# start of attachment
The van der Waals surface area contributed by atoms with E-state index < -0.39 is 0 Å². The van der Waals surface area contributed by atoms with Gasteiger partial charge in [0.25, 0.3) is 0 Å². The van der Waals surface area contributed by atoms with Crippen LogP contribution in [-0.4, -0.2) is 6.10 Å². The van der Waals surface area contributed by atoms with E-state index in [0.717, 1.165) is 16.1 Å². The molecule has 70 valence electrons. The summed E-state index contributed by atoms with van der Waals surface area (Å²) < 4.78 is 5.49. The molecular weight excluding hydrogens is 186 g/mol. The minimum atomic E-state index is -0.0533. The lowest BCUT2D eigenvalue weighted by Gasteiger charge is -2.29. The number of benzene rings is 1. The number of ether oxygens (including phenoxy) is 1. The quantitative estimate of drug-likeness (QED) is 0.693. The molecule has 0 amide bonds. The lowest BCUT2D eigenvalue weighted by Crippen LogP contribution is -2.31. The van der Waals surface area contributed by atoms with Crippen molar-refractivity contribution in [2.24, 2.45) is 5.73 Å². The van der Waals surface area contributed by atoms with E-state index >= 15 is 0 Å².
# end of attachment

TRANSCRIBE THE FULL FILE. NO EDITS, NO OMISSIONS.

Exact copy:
The van der Waals surface area contributed by atoms with E-state index < -0.39 is 0 Å². The van der Waals surface area contributed by atoms with Gasteiger partial charge in [0.25, 0.3) is 0 Å². The van der Waals surface area contributed by atoms with Crippen LogP contribution in [-0.4, -0.2) is 6.10 Å². The van der Waals surface area contributed by atoms with E-state index in [0.717, 1.165) is 16.1 Å². The molecule has 70 valence electrons. The summed E-state index contributed by atoms with van der Waals surface area (Å²) < 4.78 is 5.49. The molecular weight excluding hydrogens is 186 g/mol. The minimum atomic E-state index is -0.0533. The lowest BCUT2D eigenvalue weighted by Gasteiger charge is -2.29. The number of benzene rings is 1. The number of ether oxygens (including phenoxy) is 1. The quantitative estimate of drug-likeness (QED) is 0.693. The molecule has 0 amide bonds. The lowest BCUT2D eigenvalue weighted by Crippen LogP contribution is -2.31. The van der Waals surface area contributed by atoms with Crippen molar-refractivity contribution in [2.24, 2.45) is 5.73 Å². The van der Waals surface area contributed by atoms with E-state index >= 15 is 0 Å².